It’s not a hockey game. Get that out of your head. As long as YOU don’t convince every single one of us, we keep working and we keep coming back.

    angryfrenchguy

    October 6, 2008 at 8:22 pm

  21. Dave:
    “One clear question, one clear majority”
    Wasn’t the last one clear?
    Didn’t you understand it?
    I did and so did everybody…

    Kriss

    October 6, 2008 at 8:56 pm

  22. indeed the question was pretty clear…

    midnightjack

    October 6, 2008 at 9:43 pm

  23. “indeed the question was pretty clear”

    It seems the question was only clear to those who voted no. How lucky they were to have a brain, weren’t they?

    Kriss

    October 6, 2008 at 10:58 pm

  24. “so is it like hockey , best of seven series, Non 2, Oui 0 or does one oui automatically give you the cup?”

    The point that I, at least, was making, wasn’t to ask for another referendum. I was just expressing my dismay at the triumphalism of the Non side post-1995. I think it might be enlightening to have a look at the videos of speeches made by Pierre Elliot Trudeau in the spring of 1980 and Jean Chrétien in the fall of 1995 to see what they promised concretely in order to convince people to vote Non, and then follow-up with what their governments actually did to cater to Quebec’s “aspirations”.

    It seems to me that the main post-referendum achievement of the Trudeau government on the unity front was the patriation of our Constitution without Quebec’s signature. Chrétien’s main achievement was the Clarity Act.

    Not sure if I were the PM of Canada that I’d want to go to battle against the separatists in a future referendum campaign with that as the most potent ammo in my magazine.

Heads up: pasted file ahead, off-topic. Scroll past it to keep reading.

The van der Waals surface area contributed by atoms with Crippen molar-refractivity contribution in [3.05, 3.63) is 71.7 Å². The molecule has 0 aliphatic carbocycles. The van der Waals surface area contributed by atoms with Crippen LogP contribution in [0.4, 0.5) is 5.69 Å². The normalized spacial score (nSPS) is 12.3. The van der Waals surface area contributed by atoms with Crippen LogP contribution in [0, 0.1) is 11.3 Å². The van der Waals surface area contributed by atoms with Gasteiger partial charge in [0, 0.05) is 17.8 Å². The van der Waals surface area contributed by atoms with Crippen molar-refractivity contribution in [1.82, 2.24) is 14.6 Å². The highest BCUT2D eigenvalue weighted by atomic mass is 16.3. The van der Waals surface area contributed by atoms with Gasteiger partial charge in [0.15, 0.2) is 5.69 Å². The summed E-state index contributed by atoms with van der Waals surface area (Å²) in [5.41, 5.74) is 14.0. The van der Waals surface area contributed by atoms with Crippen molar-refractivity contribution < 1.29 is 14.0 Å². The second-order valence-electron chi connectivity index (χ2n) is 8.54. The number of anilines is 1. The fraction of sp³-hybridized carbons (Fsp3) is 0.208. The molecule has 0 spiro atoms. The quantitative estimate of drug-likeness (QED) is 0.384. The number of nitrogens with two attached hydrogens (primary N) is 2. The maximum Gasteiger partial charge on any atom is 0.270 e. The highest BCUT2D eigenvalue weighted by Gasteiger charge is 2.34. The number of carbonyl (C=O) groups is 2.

Acajack

    October 7, 2008 at 8:48 am

  25. Here is the exact question: (sorry I can’t find English version)

    “”Acceptez-vous que le Québec devienne souverain, après avoir offert formellement au Canada un nouveau partenariat économique et politique, dans le cadre du projet de loi sur l’avenir du Québec et de l’entente signée le 12 juin 1995?”

    Even though the “entente signée le 12 juin 1995” alluded to was the partisan agreement between the three Yes side supporters- Jacques Parizeau, Lucien Bouchard and Mario Dumont. It had nothing whatsoever to do with any future partnership with any other country. It was included in the question in order to incite those who might think the partnership with Canada was actually a done deal, to vote Yes.

    In fact a poll demonstrated that 30 % of those who actually voted Yes believed that the partnership deal was done, that even after a yes vote they would remain Canadian and only the powers of Quebec in Canada would be enhanced.

    So much for clarity. At least if there ever is a next time, the yes side can ask an honest question, ie Do you accept that Quebec separates from Canada to become an independent country ? Yes or No

    Canada is one of the few countries in the world that actually has a law on its books providing for the secession of parts of it. Try finding out how any part of the USA, France, Italy, Germany, China (Tibet) etc could legally split by a simple referendum.

    Dave

    October 7, 2008 at 9:19 am

  26. “That just not true. Support for independence has not weakned in any significant way,” so why then don’t either the Bloc or the PQ call for a referendum ?

    “As long as YOU don’t convince every single one of us, we keep working and we keep coming back.”

    I’m not trying to convince anybody of anything. I’m just tired of hearing the same old “victims of colonialism’ schtick. There’s nothing inherently wrong with supporting an independent Quebec but please change the record,its all been heard before. Nobody is complaining about bill 101, Galganov don’t live here no more. Lord Durham died 140 years ago. The sovereignists have held power several times, they have achievements which are undeniable, lucky for us all. AGF I’m not aiming these criticisms at you personally but at the movement and their spokespersons.